November is Bullying Awareness month. According to Prevnet, a Canadian organization committed to violence prevention, bullying is a serious issue that requires adult intervention. Bullying is a form of abuse that preys on vulnerability and can lead to social and mental health problems in children and youth. When carried into adulthood, bullying behaviour leads to a lifetime pattern of abuse that shows up in the workplace, family, and community. While we cannot protect our children and youth from all of the social dynamics they will be exposed to in life, there are a number of things that we can do to support them to develop healthy relationships and social skills. Teaching our children how to recognize the various forms of bullying and how to respond helps them to stand up for themselves and for others, whether it is in person, or online.   What Parents Can Do To Help:   Value Inclusive and Respectful Behaviour Parents set the tone for family relationships and children learn relationship skills by watching their parents’ behaviour. Model the use of positive power by respecting and supporting others. Encourage positive relationships among children by praising respectful and inclusive behaviour whenever you see it. Try and focus on the positives of your child, even when they need correcting. Talk About Bullying Often, kids may not feel comfortable reporting or talking about bullying because they may be embarrassed, scared, or worried that it may make the problem worse. Sometimes, kids get involved in bullying others as part of a social group, even though they know it is wrong. Have open conversations with your child about their experiences at school, online and in the community, talk about what they notice, and what role they play in their social groups. Talk about the negative consequences of bullying and why it is important to take a stand against this behaviour.     Teach Your Child To Be Assertive – Not Aggressive Being aggressive in response to other’s negative or aggressive behaviour usually makes things worse. Teach your child how to stand up for him/herself without being aggressive. Rehearse phrases, responses, and words such as, “STOP!” to help your child stand up for themselves. Practice assertive body language such as standing up tall, firm voice, and eye contact.   Teach Your Child How to Ask for Help Identify people in the school, community and family who are there to support your child in standing up for themselves and for others. Draw parallels to when adults may seek help in the workplace or community, so that children understand that we all need help at times to solve problems and feel safe.   Teach your Child the Difference Between Conflict and Bullying Help your child to understand that some conflict within relationships is normal and that we all have different perspectives and experiences. Distinguish between the behaviour that comes from working out our differences during a conflict, and bullying behaviour, which is for the purpose of hurting or humiliating someone. Teach and model [...]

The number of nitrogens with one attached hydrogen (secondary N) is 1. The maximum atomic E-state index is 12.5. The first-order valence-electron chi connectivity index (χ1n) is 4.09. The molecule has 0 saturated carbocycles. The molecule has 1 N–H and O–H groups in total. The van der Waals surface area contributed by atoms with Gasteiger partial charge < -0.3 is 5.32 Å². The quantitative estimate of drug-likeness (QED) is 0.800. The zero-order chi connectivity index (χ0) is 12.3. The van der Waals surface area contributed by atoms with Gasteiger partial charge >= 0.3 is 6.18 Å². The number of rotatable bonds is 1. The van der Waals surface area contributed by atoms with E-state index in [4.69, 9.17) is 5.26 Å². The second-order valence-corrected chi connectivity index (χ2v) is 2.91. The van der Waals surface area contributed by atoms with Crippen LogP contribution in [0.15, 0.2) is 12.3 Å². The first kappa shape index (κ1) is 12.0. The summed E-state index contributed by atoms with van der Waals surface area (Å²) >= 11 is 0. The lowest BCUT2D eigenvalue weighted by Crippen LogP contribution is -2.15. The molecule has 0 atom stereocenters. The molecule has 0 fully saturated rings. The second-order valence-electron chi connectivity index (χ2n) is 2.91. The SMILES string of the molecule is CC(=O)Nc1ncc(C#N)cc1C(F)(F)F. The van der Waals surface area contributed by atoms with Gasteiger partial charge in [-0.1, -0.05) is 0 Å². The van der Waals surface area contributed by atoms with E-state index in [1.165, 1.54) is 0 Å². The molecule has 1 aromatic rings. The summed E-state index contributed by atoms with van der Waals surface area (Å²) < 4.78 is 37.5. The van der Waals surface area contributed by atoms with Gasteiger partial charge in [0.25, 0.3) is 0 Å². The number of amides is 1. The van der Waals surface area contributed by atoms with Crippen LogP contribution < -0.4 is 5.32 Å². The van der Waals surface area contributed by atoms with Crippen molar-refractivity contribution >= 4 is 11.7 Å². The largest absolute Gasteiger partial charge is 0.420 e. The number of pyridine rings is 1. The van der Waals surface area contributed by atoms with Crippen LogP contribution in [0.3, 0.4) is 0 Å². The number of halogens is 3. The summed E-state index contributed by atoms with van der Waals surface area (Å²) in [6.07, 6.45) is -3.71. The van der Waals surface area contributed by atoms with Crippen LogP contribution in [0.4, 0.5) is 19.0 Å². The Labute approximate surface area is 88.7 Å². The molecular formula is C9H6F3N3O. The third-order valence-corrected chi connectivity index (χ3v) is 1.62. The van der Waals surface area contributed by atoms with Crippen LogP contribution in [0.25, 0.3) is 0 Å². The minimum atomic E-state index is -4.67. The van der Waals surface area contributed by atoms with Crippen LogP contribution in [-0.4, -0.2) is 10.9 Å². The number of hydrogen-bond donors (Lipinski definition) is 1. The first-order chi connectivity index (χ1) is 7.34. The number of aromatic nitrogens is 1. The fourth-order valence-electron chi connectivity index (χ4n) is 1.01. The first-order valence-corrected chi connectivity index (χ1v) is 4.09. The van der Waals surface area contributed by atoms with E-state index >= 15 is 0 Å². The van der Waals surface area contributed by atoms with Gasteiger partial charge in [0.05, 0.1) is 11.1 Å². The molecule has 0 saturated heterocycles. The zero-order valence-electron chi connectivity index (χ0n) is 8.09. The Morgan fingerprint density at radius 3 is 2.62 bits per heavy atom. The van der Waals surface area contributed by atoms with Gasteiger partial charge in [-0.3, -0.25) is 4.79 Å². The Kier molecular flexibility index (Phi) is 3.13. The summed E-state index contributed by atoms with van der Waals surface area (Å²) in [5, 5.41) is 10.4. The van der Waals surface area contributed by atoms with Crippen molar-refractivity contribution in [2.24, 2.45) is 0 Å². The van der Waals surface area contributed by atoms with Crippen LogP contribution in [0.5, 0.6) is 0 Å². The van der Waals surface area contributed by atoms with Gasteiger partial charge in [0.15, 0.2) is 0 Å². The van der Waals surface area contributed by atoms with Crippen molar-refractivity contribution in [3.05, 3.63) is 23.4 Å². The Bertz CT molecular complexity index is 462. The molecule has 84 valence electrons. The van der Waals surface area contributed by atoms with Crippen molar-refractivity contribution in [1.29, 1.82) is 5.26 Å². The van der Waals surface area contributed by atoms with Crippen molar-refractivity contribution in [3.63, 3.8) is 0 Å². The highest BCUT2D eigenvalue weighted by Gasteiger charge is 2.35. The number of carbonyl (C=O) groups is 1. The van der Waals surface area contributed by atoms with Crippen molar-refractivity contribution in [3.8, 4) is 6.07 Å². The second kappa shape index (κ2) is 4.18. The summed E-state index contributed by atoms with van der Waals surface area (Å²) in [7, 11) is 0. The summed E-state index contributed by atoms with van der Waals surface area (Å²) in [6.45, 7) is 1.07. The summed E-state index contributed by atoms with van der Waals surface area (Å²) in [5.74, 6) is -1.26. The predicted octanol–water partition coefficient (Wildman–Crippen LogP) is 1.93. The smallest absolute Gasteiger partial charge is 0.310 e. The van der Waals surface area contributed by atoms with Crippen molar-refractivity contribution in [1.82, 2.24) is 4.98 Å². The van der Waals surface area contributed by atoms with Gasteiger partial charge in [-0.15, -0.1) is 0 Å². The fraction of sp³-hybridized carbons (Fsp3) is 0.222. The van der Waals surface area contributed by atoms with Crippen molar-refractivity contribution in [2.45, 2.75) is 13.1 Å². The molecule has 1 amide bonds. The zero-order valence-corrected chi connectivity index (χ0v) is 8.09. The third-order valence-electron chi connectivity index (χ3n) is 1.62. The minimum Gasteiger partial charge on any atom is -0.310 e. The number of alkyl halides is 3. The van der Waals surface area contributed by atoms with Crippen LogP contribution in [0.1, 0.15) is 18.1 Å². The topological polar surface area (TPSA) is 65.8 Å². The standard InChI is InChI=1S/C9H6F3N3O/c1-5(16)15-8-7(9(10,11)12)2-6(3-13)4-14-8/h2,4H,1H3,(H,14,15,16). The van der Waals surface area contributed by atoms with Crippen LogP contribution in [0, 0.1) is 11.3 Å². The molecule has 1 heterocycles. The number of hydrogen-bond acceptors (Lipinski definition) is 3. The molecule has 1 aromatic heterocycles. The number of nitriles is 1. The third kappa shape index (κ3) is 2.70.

What To Do About Bullying2022-11-02T17:47:07+00:00

What to consider when you have decided you are ready for therapy